The Truth about Agave

Sugar has been a dietary topic of interest as more and more research links it to obesity and Type II Diabetes. Over the years, alternative sweeteners have become popular, both natural and artificial. Consumers are beginning to become more aware of the chemical content of artificial sweeteners such as Equal and Splenda, so they turn to plant-based sweeteners such as Agave nectar. It’s often claimed to be natural, raw, and a diabetic-friendly sweetener, yet it is none of these.

What is Agave?

Agave is a sweetener found as a syrup or in various foods that is used in place of high fructose corn syrup (HFCS) or table sugar. It comes from the agave plant, which grows natively in the southern United States, Central and South America, and is commonly associated with Mexico. In the past, Mexicans used to boil the sap from the plant to produce a sweetener known as “miel de agave.” It was most commonly used to produce the alcoholic beverage tequila by fermenting the sugars in the plant [1]. You can find agave nectar on the shelves of grocery stores with labels such as: “Agave Nectar 100% Natural Sweetener” and “Organic Raw Blue Agave Nectar”. It can also be found in foods labeled as organic or raw, including ketchup, ice cream, chocolate, and health food bars [2].

Agave’s hidden secret…

The fluid from the agave plant is high in sugar but also contains fructans, which are linked to beneficial effects on metabolism and insulin [1]. But despite manufacturers’ claims, the Agave nectar found in stores and in our food products is not made from the sap of the plant, but instead from the starch of the plant’s root bulb [2]. The agave root consists of starch and the highly indigestible complex carbohydrate inulin, which is made up of chains of fructose molecules [2]. These sugars are treated with heat and enzymes (similar process as HFCS), which destroys all the health benefits of the agave plant and results in a highly refined sweetener that actually contains more fructose than HFCS [2].

How does this affect our health?

Because of the high fructose and low glucose content in agave syrup, it has a very low glycemic index (GI), unlike glucose. This means that it does not spike blood sugar or insulin levels, which is why it is often marketed as “healthy” or “diabetic friendly”.

But the harmful effects of agave are not related to the glycemic index, which is commonly linked with inflammation, heart disease, metabolic syndrome, and type II diabetes. Instead, it is the extremely large fructose content that negatively impacts our health. A high consumption of fructose can cause mineral depletion, liver inflammation, hardening of the arteries, insulin resistance leading to diabetes, high blood pressure, cardiovascular disease, and obesity [2].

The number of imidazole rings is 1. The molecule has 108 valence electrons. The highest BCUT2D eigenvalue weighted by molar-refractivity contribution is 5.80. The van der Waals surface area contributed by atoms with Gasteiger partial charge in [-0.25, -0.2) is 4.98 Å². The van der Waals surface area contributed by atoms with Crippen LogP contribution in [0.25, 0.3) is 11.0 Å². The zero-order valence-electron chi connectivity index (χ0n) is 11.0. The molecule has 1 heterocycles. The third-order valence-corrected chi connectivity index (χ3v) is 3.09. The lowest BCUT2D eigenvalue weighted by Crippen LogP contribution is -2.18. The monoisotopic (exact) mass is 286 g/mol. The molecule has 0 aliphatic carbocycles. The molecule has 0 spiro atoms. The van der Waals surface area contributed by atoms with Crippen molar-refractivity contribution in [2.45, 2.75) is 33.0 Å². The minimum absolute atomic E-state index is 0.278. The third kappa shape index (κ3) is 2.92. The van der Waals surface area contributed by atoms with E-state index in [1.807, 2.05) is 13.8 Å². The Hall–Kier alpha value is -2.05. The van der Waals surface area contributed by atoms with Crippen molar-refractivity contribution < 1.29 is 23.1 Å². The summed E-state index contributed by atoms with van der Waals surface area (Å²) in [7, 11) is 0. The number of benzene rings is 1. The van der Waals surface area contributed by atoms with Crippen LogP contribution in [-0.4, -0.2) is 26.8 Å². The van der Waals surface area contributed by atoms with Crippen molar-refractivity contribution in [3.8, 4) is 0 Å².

A double-blinded study conducted in 2009 by Stanhope, Kimber L. et al. revealed that overweight and obese subjects who consumed fructose-sweetened beverages vs. glucose-sweetened had increased visceral adiposity, decreased insulin sensitivity, promoted dyslipidemia, and increased hepatic de novo lipogenesis (DNL) also known as fatty liver [5]. The liver is the only organ that can metabolize fructose in large amounts, so a high consumption leads to an overworked liver that turns the fructose into fat, thus explaining fatty liver [2].

So, which sweetener should you use?

If you’re craving something sweet, opt for fresh whole fruit. While fruit does contain fructose, that fructose is a part of a complex that includes fiber, fatty acids, vitamins and minerals, which allows it to be processed in the body differently than free fructose found in agave.

For cooking and baking, coconut sugar or nectar, fresh apple sauce, orange juice, dates/date sugar are true natural options.

The U.S. food supply sneaks in sugar any way they can so it is up to the consumers to read labels, ask questions, learn from credible sources, and make informed choices to consume more whole and unrefined foods and sweeteners. Overall, any added sugars should be avoided as they contribute to additional calories with no nutritional benefit [4].

Written by Tess, H. Bastyr student intern


  1. Leech, J. “Agave Nectar: A Sweetener That is Even Worse Than Sugar”. Authority Nutrition. June 9, 2017.
  2. Fallon, S. & Enig, M. “Agave Nectar: Worse Than We Thought”. The Weston A. Price Foundation. May 1, 2009.
  3. Tenderich, A. “Agave Syrup and Diabetes: New Things to Know”. Diabetes Mine. March 18, 2016.
  4. Sugar 101. 30 May 2017.
  5. Stanhope, K. L., Schwarz, J. M., Keim, N. L., Griffen, S. C., Bremer, A. A., Graham, J. L., … Havel, P. J. (2009). Consuming fructose-sweetened, not glucose-sweetened, beverages increases visceral adiposity and lipids and decreases insulin sensitivity in overweight/obese humans. The Journal of Clinical Investigation, 119(5), 1322–1334.

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